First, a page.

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The Ryukyu KingdomCornerstone of East Asia$
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Mamoru Akamine and Robert Huey

Print publication date: 2016

Print ISBN-13: 9780824855178

Published to Hawaii Scholarship Online: May 2017

DOI: 10.21313/hawaii/9780824855178.001.0001

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The Ryukyu Kingdom under the Bakuhan System

The Ryukyu Kingdom under the Bakuhan System

(p.58) Chapter Four The Ryukyu Kingdom under the Bakuhan System
The Ryukyu Kingdom

Mamoru Akamine

, Lina Terrell, Robert Huey
University of Hawai'i Press

Toyotomi Hideyoshi moved to unify Japan and gave the Shimazu clan in Satsuma the right (not acknowledged by Ryukyu) to control Ryukyu. Satsuma successfully invaded Ryukyu in 1609, forcing King Shō Nei to accompany them to Edo to honor the Tokugawa Shogun, who agreed to allow the Ryukyu royal government to continue functioning as is, asking them to mediate in Japan-China relations. China balked and reduced Ryukyu trade missions drastically. In early 1600s, Tokugawa fear of Christianity led to isolationist sakoku policy; Ryukyu included. From 1630s, Ryukyu was subject to Japan’s rice tax assessment, as part of Satsuma. From 1630s, Ryukyu begins to send periodic envoys to Edo (Edo-nobori, or Edo-dachi). Satsuma tightened control over Ryukyu’s trade activities. This chapter examines the complicated trade strategies that developed between Japan, Satsuma, Ryukyu, and China. With the Qing Dynasty in the mid-seventeenth century, Ryukyu tribute envoys also become intelligence “agents” for Satsuma.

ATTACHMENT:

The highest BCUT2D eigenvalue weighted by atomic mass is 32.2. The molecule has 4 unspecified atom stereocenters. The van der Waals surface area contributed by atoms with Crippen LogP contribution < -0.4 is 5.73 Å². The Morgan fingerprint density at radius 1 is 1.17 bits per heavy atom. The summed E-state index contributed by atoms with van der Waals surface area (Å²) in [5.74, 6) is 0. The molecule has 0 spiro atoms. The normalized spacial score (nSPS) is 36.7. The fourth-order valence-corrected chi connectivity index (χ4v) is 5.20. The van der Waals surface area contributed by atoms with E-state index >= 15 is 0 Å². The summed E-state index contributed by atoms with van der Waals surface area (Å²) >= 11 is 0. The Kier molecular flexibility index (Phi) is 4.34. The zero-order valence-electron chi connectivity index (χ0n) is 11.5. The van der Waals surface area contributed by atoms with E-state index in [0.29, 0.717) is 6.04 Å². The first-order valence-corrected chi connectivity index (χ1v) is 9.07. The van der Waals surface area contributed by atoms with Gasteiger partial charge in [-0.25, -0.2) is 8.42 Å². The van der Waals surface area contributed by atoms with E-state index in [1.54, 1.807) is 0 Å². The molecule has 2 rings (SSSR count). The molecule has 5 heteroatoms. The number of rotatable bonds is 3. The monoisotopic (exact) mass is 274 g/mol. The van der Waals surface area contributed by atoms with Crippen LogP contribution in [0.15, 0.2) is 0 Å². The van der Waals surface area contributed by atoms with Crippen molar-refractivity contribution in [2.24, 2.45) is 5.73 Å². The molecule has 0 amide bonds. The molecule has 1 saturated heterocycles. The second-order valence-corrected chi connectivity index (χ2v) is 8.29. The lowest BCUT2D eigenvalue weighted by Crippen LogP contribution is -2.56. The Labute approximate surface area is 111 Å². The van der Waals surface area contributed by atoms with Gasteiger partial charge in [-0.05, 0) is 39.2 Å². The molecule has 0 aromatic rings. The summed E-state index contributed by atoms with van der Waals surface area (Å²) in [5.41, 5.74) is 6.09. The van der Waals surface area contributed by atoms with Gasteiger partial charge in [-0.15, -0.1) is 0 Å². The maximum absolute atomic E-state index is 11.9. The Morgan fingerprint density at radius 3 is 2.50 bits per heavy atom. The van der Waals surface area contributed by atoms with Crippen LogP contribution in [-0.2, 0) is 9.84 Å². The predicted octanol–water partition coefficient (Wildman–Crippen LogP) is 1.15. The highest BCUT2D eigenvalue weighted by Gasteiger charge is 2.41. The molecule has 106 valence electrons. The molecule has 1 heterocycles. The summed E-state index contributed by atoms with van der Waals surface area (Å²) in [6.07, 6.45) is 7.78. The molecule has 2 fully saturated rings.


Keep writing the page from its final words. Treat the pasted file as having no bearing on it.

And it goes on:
Keywords:   Satsuma and Shimazu clan, Satsuma invasion of Ryukyu, Ryukyu as intermediary, Christianity, Nagasaki, sakoku, rice assessment, Edo-nobori / Edo-dachi, Qing Dynasty, Ryukyu envoys gather intelligence

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